Eager to show off progress with autonomous cars and perhaps do some consumer softening as well, Daimler and Bosch previewed car-to-pedestrian communications. A sensor-loaded Mercedes S appears to wink to acknowledge a pedestrian's presence.

Uber is about to restart self-driving car tests but on a reduced scale

Uber is reported to be on the verge of restarting its autonomous-car test program. The company halted it in March 2018 following a fatal accident involving one of its vehicles, but its cars could be back on the road within weeks.

Bosch is developing a Rosetta Stone for autonomous and connected cars

Bosch and start-up Veniam want to create a common language that autonomous and connected cars can use. The two firms have developed a connectivity unit that transcends the national boundaries of technology.

Aston Martin bets classic car owners will choose volts over carburetors

Aston Martin has converted one of its most sought-after classic models to run on electricity instead of gasoline. The roadster uses electric components sourced from the upcoming Rapide E sedan.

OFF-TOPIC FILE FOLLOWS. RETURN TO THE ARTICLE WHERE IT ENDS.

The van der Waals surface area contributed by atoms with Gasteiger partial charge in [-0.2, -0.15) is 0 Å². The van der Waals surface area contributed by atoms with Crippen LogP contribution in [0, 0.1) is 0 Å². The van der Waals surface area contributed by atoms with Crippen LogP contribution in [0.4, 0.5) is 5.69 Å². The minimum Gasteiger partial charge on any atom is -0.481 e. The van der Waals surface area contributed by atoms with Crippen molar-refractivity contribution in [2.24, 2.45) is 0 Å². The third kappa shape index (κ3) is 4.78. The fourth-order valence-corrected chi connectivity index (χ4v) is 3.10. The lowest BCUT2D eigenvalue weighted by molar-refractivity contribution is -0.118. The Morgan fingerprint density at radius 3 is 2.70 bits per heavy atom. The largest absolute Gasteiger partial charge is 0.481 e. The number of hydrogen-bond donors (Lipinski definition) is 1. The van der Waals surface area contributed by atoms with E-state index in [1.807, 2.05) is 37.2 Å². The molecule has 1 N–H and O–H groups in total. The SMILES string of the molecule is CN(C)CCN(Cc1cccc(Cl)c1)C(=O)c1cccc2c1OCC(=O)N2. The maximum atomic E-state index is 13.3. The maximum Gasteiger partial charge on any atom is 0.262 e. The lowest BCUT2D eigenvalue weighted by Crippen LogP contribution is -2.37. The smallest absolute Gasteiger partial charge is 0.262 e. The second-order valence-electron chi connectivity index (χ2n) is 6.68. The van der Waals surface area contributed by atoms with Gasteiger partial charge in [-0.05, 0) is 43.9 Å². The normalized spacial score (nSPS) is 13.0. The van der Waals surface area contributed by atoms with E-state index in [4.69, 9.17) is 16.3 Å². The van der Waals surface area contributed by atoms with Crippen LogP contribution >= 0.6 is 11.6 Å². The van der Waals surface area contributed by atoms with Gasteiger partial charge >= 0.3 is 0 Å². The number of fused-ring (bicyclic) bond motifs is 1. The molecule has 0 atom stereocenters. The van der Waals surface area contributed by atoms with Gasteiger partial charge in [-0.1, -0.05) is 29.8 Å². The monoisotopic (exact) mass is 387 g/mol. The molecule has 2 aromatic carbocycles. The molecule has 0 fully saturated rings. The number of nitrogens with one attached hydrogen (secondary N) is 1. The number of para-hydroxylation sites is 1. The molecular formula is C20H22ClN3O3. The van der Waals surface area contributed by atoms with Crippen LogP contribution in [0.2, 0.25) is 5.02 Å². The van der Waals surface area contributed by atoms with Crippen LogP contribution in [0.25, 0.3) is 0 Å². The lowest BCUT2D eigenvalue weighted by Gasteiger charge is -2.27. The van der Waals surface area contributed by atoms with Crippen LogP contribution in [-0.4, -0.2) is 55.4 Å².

Volkswagen may be planning a tougher challenge for its all-electric I.D. R

The Volkswagen I.D. R electric race car may head to the Nürburgring in 2019 for a lap-record attempt, according to a new report. Volkswagen will reportedly aim to set the quickest lap time ever by an electric car.

600-hp, $155K Polestar 1 is the alluring Volvo coupe you’ve been waiting for

Volvo's return to the coupe segment just took an interesting turn: the model will join the Polestar lineup, and it will get a 600-hp plug-in hybrid powertrain. The Polestar 1 will be built in China starting in 2019.